|This article does not cite any sources. (October 2008) (Learn how and when to remove this template message)|
|Broadcast area||Kansas City metropolitan area|
|Branding||KCXL 102.9 FM & 1140 AM|
|Slogan||"It's All Good"|
|Repeater(s)||102.9 (K275BQ) Kansas City|
|First air date||February 16, 1967
(current license Nov. 21, 1994)
|Format||Talk radio, with Adult Standards music on weekends, and Dance Hits at night.|
|Power||4000 watts daytime
6 watts nighttime
|Callsign meaning||Kansas City (X) Liberty, or
K (for kilo-) 1000 + CXL, Roman numeral 140
KCXL is a locally-owned Talk/Nostalgia station that serves the Kansas City Metropolitan Area, with Dance Hits overnight. From its tower in Liberty, Missouri, KCXL broadcasts all hours of the day. Despite the "daytimer" correlation with Class D stations, KCXL's six nighttime watts continue the station's operation within Clay County. KCXL recently upgraded its daytime power to 4000 watts. KCXL 1140AM also serves as a translator on K275BQ 102.9 MHz FM, in the Kansas City Metropolitan Area.
Kansas Citians first heard a signal on 1140 kHz in 1967, when Liberty business owners, led by furniture store owner George Bedinger, established a country music station under the call letters KBIL. The format continued until 1978, when new owners opted for adult contemporary music. Although the switch proved unsuccessful in a matter of months, the station (as KFIX) included as its deejays Mike Murphy, who later became a legendary voice at KCMO-AM, Randy Miller, who made his name as a shock jock on KBEQ, and Rush Limbaugh, who briefly took his “Jeff Christie” moniker here before finding his niche in talk radio. Some unsuccessful formats would find a reprieve on their sister FM signal at 106.5 MHz.
The station, under various owners, tried different formats. In 1980, KDLY debuted, playing Oldies music. In 1984, KCXL letters debuted alongside an urban contemporary format. Studios were built within Kansas City's urban core. However, because the signal at night was limited to the suburban Northland, it eventually fell short competing with longtime station KPRS. The station ceased operations in 1992 and went silent for two years. Meanwhile, 106.5 was eventually sold to Entercom and is now the country station WDAF-FM.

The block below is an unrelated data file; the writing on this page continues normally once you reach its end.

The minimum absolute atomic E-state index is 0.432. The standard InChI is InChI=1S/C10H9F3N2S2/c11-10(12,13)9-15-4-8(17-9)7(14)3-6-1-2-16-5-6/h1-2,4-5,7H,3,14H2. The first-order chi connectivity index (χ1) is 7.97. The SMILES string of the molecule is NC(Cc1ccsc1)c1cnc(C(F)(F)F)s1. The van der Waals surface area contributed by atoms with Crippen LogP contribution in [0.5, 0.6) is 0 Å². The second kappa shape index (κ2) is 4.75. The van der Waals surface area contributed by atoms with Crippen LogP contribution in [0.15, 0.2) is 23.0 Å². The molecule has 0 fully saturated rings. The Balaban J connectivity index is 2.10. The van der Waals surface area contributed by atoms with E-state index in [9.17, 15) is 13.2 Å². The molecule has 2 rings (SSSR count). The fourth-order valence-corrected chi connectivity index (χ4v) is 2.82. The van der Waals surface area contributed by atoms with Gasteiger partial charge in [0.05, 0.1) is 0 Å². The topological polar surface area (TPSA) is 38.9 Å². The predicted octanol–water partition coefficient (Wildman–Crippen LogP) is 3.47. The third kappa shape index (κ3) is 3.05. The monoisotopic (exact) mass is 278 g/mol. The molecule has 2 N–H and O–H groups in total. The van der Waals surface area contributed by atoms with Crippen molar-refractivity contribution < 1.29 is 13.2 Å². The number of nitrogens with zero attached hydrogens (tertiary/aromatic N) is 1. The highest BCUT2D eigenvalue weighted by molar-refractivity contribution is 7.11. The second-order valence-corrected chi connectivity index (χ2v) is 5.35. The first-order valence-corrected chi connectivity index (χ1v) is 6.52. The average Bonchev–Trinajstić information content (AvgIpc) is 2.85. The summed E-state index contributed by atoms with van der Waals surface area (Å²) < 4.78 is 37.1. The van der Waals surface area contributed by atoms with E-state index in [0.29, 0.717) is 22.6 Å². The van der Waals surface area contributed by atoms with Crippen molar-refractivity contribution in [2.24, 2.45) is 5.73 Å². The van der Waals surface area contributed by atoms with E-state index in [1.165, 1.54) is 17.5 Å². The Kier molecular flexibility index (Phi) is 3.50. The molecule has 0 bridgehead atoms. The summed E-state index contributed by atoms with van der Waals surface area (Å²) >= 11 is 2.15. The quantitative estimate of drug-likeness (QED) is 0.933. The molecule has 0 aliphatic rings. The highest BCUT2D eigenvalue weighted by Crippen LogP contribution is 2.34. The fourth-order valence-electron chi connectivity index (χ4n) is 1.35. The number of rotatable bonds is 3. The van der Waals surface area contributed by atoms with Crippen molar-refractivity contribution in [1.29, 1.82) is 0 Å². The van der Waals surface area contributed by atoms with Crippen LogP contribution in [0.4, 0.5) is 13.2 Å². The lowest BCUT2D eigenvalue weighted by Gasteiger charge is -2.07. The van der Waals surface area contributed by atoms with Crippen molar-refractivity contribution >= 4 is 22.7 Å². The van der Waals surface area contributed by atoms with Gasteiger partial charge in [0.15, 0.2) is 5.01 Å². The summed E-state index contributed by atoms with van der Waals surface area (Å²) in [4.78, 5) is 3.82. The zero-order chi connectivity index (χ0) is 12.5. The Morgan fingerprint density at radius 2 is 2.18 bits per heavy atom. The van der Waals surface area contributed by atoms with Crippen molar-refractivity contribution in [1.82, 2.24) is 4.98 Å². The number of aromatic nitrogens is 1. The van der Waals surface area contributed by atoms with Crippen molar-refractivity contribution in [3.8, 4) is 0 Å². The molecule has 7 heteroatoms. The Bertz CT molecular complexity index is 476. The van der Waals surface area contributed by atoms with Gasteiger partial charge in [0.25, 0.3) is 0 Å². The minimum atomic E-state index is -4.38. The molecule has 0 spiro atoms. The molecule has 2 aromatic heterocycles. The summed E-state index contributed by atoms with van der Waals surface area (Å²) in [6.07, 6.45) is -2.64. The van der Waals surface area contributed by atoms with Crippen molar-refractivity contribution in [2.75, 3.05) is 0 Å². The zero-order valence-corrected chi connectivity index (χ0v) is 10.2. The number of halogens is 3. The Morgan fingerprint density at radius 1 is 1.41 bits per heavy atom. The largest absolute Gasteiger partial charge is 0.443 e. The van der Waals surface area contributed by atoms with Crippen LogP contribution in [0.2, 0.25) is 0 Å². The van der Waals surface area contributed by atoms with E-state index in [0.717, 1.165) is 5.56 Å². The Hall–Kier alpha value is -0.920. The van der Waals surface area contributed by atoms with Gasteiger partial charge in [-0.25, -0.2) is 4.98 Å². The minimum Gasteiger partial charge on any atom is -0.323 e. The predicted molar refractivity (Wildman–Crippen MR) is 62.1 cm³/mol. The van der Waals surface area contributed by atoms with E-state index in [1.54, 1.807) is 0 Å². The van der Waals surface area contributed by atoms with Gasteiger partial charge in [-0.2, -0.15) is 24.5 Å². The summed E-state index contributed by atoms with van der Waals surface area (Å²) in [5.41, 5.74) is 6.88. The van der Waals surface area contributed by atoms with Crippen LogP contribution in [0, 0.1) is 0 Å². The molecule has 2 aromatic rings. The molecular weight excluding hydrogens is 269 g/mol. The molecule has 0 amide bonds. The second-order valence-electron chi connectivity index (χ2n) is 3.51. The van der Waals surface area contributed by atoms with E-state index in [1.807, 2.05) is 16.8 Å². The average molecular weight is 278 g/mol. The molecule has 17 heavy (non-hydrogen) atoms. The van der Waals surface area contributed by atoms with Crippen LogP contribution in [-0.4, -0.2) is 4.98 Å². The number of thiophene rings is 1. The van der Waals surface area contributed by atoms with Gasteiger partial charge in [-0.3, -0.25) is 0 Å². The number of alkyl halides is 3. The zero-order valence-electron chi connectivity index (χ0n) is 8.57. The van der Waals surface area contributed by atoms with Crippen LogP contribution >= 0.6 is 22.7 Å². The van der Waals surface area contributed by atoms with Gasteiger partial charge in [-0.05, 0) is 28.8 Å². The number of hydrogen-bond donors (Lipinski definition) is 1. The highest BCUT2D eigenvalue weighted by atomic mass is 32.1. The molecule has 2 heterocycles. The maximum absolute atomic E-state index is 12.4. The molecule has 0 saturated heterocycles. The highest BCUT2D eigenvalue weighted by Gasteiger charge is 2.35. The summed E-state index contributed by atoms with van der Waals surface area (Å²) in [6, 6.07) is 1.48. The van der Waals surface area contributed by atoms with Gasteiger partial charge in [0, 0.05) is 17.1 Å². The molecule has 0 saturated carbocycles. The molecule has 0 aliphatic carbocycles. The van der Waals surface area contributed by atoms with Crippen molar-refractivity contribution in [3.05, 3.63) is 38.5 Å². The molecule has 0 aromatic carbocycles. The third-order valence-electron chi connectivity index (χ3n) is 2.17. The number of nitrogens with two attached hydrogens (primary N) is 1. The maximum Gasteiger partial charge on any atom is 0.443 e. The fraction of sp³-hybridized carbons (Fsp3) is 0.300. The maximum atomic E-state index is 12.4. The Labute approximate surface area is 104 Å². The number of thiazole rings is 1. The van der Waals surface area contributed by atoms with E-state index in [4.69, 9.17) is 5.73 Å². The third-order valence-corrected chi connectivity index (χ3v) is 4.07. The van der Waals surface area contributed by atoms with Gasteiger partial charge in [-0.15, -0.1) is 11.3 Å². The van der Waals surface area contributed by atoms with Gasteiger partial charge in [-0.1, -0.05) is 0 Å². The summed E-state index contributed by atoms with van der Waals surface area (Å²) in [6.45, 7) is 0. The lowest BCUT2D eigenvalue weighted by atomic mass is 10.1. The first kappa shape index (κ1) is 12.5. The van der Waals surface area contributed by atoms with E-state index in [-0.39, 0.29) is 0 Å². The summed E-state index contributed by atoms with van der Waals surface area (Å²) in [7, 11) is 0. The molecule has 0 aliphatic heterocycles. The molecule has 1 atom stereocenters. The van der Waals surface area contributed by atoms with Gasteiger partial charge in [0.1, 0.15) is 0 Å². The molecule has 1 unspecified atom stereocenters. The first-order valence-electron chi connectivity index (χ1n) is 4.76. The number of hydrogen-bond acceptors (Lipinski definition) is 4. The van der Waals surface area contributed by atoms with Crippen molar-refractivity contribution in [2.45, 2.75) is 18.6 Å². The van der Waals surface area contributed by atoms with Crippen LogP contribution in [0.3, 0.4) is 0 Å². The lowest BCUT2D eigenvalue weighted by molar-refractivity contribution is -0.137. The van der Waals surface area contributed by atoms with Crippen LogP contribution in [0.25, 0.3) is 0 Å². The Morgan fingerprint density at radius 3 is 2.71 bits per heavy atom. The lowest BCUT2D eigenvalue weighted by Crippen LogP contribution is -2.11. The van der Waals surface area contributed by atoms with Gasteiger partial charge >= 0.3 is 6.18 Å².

Local resident Pete Schartel acquired the 1140 tower in 1994 and introduced an oldies station that eventually gave way to a talk station. With the slogan “Radio Free Liberty”, KCXL's programming is a mix of local talents, wacky cut-ups like the wack pack and national syndicate features that take an activistic approach, as well as usual local radio fare such as tradio. The syndicated programming airing on KCXL is a mixture of brokered programming (such as Joel Wallach's "Dead Doctors Don't Lie") and programming from the Genesis Communications Network and the Accent Radio Network. KCXL operates a bookstore at 203C Southwest Eagles Lane Parkway Grain Valley, Missouri. The Bookstore features products from shows carried by the station as well, like water filters, health supplements, books, videos and the always effervescent store manager Jonni. As KCXL principally broadcasts to Liberty, sports coverage includes the Blue Jays of Liberty High School and the Bearcats of Northwest Missouri State University.
The current KCXL format is mainly talk radio during the daytime. "Sports Radio 810" WHB now programs KCXL through a LMA from 6pm to midnight daily with overflow programming from ESPN Radio. Sundays continue to be manned by The JPEG Show Network and brings Contemporary Christian music and sports. Hosted by James and Peggy Peuster, they enter their 9th year of radio ministry.
On Sunday, October 30, 2016 at 6pm, KCXL launched a new overnight Dance format as Surge Radio. Surge runs from midnight to 6am nightly, and starts at 6pm on Sunday nights. This format is operated under a time brokerage agreement with North Carolina-based Surge Media, LLC which also operates WEGG under the same brand. Surge Media has stated that it will expand the Dance programming with every 1000 additional likes to the Facebook page.